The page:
Judit Hersko's portrait of Anna Schwartz - transparent silicone cast with sea butterflies.
Report by Patricia Frischer
Jeanne Baret disguised as a man on an exploratory voyage around the earth, 1766-1769
|Judit Hersko who depicts herself as Anna Schwartz's daughter|
Hersko creates photographs, collages, and sculptures to support her narrative and she inserts these into existing materials. Finding magical connections in historical facts inspires her and she weaves further relationships by inserting her characters. She works in the intersection of art and science as well as fact and fiction.
Sculptor Kathleen Scott working in her studio with her son Peter
Judit Hersko - Installation “400 Parts Per Million”
Collage format invented by women of the Victorian era.
|Judit Hersko working with light, transparency, time, performance|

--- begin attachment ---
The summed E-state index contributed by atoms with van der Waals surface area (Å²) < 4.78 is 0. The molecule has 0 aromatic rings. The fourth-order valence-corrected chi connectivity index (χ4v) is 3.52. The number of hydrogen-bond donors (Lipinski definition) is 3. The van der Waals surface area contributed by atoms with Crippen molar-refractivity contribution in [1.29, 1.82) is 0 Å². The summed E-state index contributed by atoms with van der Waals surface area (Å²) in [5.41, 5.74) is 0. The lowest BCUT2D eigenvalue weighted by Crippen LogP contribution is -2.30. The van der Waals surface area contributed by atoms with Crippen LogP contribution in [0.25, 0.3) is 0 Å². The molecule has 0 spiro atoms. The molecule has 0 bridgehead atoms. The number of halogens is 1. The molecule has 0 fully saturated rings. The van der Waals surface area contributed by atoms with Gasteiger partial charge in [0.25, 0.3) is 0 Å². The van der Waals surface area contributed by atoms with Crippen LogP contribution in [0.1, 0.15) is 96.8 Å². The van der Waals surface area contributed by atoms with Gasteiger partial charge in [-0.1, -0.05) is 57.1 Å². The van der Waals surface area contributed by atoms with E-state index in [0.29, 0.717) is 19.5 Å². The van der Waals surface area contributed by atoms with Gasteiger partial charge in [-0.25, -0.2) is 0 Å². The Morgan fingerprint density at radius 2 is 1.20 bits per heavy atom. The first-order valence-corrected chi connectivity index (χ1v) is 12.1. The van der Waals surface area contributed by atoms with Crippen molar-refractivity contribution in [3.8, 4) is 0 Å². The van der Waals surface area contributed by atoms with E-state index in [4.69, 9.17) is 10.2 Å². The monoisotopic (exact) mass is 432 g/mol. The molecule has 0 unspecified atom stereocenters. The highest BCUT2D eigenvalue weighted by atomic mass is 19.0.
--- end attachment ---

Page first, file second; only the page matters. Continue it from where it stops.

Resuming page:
|Judit Hersko - Installation “Pages from the Book of the Unknown Explorer”|
|Judit Hersko detail|
Judit Hersko works in close collaboration with scientists. She says she has a miniaturist approach and likes to get close to her subjects. However, creating the narrative allows her to zoom out and provide a wider perspective. Does the art benefit the science? Her art is inspired by the science and helps to convey the science. But collaboration between artists and scientists is a two-way street as the scientists can do better and different work by having a new perspective. Artists have a different way of looking at things and the scientists in her sphere are inspired by her.
Judit Hersko is currently Chair of the Department of Art, Media, and Design at California State University San Marcos.Note: Scripps Institution of Oceanography now has an art collection focused on art and science collaborations. Works from “The Weather on Steroids” exhibition on climate change (2017) are the first pieces in this collection. Thanks to Margaret Leinen of Scripps Institute of Oceanography and Amy Adler Visual Arts UCSD for supporting this performance presentation.